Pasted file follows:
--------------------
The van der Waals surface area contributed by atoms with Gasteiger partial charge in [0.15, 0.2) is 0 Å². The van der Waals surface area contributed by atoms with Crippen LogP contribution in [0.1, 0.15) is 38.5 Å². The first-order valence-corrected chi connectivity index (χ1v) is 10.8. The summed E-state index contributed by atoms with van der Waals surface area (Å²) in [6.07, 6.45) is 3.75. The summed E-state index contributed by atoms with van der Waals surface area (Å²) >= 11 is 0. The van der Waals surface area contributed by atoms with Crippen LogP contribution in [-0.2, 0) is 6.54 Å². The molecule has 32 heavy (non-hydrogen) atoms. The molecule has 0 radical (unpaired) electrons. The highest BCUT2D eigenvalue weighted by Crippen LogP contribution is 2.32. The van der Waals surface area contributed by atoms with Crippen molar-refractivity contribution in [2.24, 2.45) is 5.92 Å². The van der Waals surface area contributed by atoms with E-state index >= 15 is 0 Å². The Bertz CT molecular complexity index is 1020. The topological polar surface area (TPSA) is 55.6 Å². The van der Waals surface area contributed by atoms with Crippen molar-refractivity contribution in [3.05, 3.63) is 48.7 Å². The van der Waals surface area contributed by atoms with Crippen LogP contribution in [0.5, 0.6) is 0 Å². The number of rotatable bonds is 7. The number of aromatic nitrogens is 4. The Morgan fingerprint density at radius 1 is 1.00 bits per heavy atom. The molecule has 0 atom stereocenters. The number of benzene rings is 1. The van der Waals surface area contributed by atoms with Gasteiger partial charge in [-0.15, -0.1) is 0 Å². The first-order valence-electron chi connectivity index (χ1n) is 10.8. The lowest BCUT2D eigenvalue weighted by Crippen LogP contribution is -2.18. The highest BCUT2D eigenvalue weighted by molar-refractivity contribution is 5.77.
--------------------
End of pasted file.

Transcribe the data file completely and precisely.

The van der Waals surface area contributed by atoms with Gasteiger partial charge in [0.15, 0.2) is 0 Å². The van der Waals surface area contributed by atoms with Crippen LogP contribution in [0.1, 0.15) is 38.5 Å². The first-order valence-corrected chi connectivity index (χ1v) is 10.8. The summed E-state index contributed by atoms with van der Waals surface area (Å²) in [6.07, 6.45) is 3.75. The summed E-state index contributed by atoms with van der Waals surface area (Å²) >= 11 is 0. The van der Waals surface area contributed by atoms with Crippen LogP contribution in [-0.2, 0) is 6.54 Å². The molecule has 32 heavy (non-hydrogen) atoms. The molecule has 0 radical (unpaired) electrons. The highest BCUT2D eigenvalue weighted by Crippen LogP contribution is 2.32. The van der Waals surface area contributed by atoms with Crippen molar-refractivity contribution in [2.24, 2.45) is 5.92 Å². The van der Waals surface area contributed by atoms with E-state index >= 15 is 0 Å². The Bertz CT molecular complexity index is 1020. The topological polar surface area (TPSA) is 55.6 Å². The van der Waals surface area contributed by atoms with Crippen molar-refractivity contribution in [3.05, 3.63) is 48.7 Å². The van der Waals surface area contributed by atoms with Crippen LogP contribution in [0.5, 0.6) is 0 Å². The number of rotatable bonds is 7. The number of aromatic nitrogens is 4. The Morgan fingerprint density at radius 1 is 1.00 bits per heavy atom. The molecule has 0 atom stereocenters. The number of benzene rings is 1. The van der Waals surface area contributed by atoms with Gasteiger partial charge in [-0.15, -0.1) is 0 Å². The first-order valence-electron chi connectivity index (χ1n) is 10.8. The lowest BCUT2D eigenvalue weighted by Crippen LogP contribution is -2.18. The highest BCUT2D eigenvalue weighted by molar-refractivity contribution is 5.77.